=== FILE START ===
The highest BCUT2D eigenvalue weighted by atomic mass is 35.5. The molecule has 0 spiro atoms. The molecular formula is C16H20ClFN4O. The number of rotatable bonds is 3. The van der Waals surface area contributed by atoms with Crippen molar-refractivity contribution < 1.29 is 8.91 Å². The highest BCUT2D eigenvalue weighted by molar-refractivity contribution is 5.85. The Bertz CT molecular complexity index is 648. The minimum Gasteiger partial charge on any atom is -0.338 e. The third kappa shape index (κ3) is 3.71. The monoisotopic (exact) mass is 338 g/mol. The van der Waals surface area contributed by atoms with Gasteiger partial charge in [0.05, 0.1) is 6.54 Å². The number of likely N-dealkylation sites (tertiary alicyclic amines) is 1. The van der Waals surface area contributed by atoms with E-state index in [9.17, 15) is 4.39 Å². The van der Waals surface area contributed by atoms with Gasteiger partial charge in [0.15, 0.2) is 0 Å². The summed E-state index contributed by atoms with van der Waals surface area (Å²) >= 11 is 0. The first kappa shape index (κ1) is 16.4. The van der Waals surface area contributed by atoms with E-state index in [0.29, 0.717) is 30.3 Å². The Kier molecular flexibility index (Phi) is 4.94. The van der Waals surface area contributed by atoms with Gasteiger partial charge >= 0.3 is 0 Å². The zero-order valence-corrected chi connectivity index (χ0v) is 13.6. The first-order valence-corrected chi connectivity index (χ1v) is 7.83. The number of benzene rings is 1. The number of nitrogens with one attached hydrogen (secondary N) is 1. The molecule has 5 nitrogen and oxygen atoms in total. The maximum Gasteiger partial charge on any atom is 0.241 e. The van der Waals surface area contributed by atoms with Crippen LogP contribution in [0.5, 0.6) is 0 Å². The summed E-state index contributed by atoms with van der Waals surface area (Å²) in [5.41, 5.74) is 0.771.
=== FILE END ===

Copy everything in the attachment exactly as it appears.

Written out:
The highest BCUT2D eigenvalue weighted by atomic mass is 35.5. The molecule has 0 spiro atoms. The molecular formula is C16H20ClFN4O. The number of rotatable bonds is 3. The van der Waals surface area contributed by atoms with Crippen molar-refractivity contribution < 1.29 is 8.91 Å². The highest BCUT2D eigenvalue weighted by molar-refractivity contribution is 5.85. The Bertz CT molecular complexity index is 648. The minimum Gasteiger partial charge on any atom is -0.338 e. The third kappa shape index (κ3) is 3.71. The monoisotopic (exact) mass is 338 g/mol. The van der Waals surface area contributed by atoms with Gasteiger partial charge in [0.05, 0.1) is 6.54 Å². The number of likely N-dealkylation sites (tertiary alicyclic amines) is 1. The van der Waals surface area contributed by atoms with E-state index in [9.17, 15) is 4.39 Å². The van der Waals surface area contributed by atoms with Gasteiger partial charge in [0.15, 0.2) is 0 Å². The summed E-state index contributed by atoms with van der Waals surface area (Å²) >= 11 is 0. The first kappa shape index (κ1) is 16.4. The van der Waals surface area contributed by atoms with E-state index in [0.29, 0.717) is 30.3 Å². The Kier molecular flexibility index (Phi) is 4.94. The van der Waals surface area contributed by atoms with Gasteiger partial charge >= 0.3 is 0 Å². The zero-order valence-corrected chi connectivity index (χ0v) is 13.6. The first-order valence-corrected chi connectivity index (χ1v) is 7.83. The number of benzene rings is 1. The number of nitrogens with one attached hydrogen (secondary N) is 1. The molecule has 5 nitrogen and oxygen atoms in total. The maximum Gasteiger partial charge on any atom is 0.241 e. The van der Waals surface area contributed by atoms with Crippen LogP contribution in [0.5, 0.6) is 0 Å². The summed E-state index contributed by atoms with van der Waals surface area (Å²) in [5.41, 5.74) is 0.771.